Law schools are interested in your ability to do well in courses that develop analytical skills, writing skills, research skills, critical reading skills and oral communication skills. If you have done well in a class, consider taking more courses with that professor. The professor may get to know your work and be able to write a better recommendation. If you need help with a class, talk with your professor, TA or advisor earlier rather than later.

Choosing a Major/Minor

Identifying yourself as a pre-law student means that throughout your undergraduate education you are developing the necessary skills to become a successful law student and a productive member of the legal community. Law schools do not have a prescribed set of required courses and Tufts, like virtually every other university in the country, does not offer a pre-law major or minor. Here are a few things to consider as you select your major:

  • Your strengths: You will be more likely to succeed academically if you select an area of study that suits your strengths.
  • Challenge: Law schools like to see that you have taken challenging courses that get progressively more difficult throughout your undergraduate years.
  • Chance of success: If you are struggling with the courses in your current major, perhaps you should re-evaluate. Your undergraduate GPA is a significant factor for getting into law school.

Experiential Preparation

Looking for a job before you apply to law school? Working for law firm may help you determine if going to law school is the right decision for you. Work experience, law-related or not, that requires entrepreneurial ability or involves situations where you have had real responsibility in a company’s operations may give an admission committee reason to look at you more seriously.

Get Involved and Develop Leadership Skills

Law schools like to see candidates who are involved in their campus communities. Significant achievement matters more than the precise form that achievement takes so get involved in activities that you truly enjoy. The more important a club’s mission is to you, the more likely you will want to leave your mark, become a leader and produce worthwhile projects. When looking for a club, think about the opportunities they afford to cultivate leadership and complete meaningful projects. Also look for commitments you can make to a club for a period of time, rather than simply chalking up a long list of various extracurricular activities.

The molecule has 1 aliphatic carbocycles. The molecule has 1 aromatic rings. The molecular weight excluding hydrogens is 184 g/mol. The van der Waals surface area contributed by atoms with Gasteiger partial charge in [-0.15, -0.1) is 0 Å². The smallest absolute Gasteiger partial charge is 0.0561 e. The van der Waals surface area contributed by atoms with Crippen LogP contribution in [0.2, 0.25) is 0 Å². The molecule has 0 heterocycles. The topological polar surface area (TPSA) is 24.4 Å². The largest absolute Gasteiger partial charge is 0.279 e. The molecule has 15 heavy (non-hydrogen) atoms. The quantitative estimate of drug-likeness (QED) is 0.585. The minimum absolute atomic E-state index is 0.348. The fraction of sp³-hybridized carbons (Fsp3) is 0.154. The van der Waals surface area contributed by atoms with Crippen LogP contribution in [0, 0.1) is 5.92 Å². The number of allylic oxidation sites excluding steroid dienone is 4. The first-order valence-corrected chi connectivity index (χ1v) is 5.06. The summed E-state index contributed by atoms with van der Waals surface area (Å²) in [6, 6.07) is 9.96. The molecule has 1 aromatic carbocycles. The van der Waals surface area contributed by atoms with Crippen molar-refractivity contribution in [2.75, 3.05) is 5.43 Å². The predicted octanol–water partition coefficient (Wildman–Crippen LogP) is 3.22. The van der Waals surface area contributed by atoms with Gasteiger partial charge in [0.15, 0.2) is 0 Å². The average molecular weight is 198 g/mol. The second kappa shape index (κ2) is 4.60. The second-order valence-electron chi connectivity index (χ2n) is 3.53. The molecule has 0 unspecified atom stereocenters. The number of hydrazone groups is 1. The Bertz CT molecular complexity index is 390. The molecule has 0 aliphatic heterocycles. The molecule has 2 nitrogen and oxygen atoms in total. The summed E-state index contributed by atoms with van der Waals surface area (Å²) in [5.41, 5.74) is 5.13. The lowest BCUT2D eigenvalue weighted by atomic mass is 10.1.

Gain Experience Through Internships and Volunteering

Although law-related work experience or internship is not required for law school admission, relevant field experience does offer an invaluable opportunity to test your interest in law. You may find a position that involves real responsibility in a legal environment: gathering facts, doing legal research, or writing memoranda. But even mundane tasks can give you opportunities to experience the law in a work setting and might lead to greater responsibility later in the internship. Visit the Government, Law & International Affairs Career Community for links to law-related career research, internships, summer courses, and fellowships.

Networking

Networking is the best way to find out if a career is right for you by talking to people who are already in the profession. This can lead to new opportunities with an internship or job within the legal field. Early on in your career, requesting a career conversation, also called an informational interview, is a natural way to network and learn about the legal profession at the same time. Start by reaching out to lawyers you have some sort of connection with. They might be Tufts alumni (try The Herd and the Tufts Lawyers Association or the Tufts University Career Network on LinkedIn!), family friends, family members, or other contacts. Come to the interview prepared with questions. Below are some questions you can tailor to the person you are interviewing and the type of law they practice.

  • What do lawyers do in a typical work day?
  • What are some personal attributes needed to be successful in a legal career?
  • How much time do lawyers typically have for their personal lives?
  • What was your most satisfying moment as a lawyer, and how did that moment come about?
  • What was your biggest disappointment as a lawyer, and what did you learn from it?
  • If you have your career to do over again, what would you do differently?
  • Would you encourage a close relative or friend to become a lawyer? Why or why not?

Law-Related Job Sites

Graduate & Professional School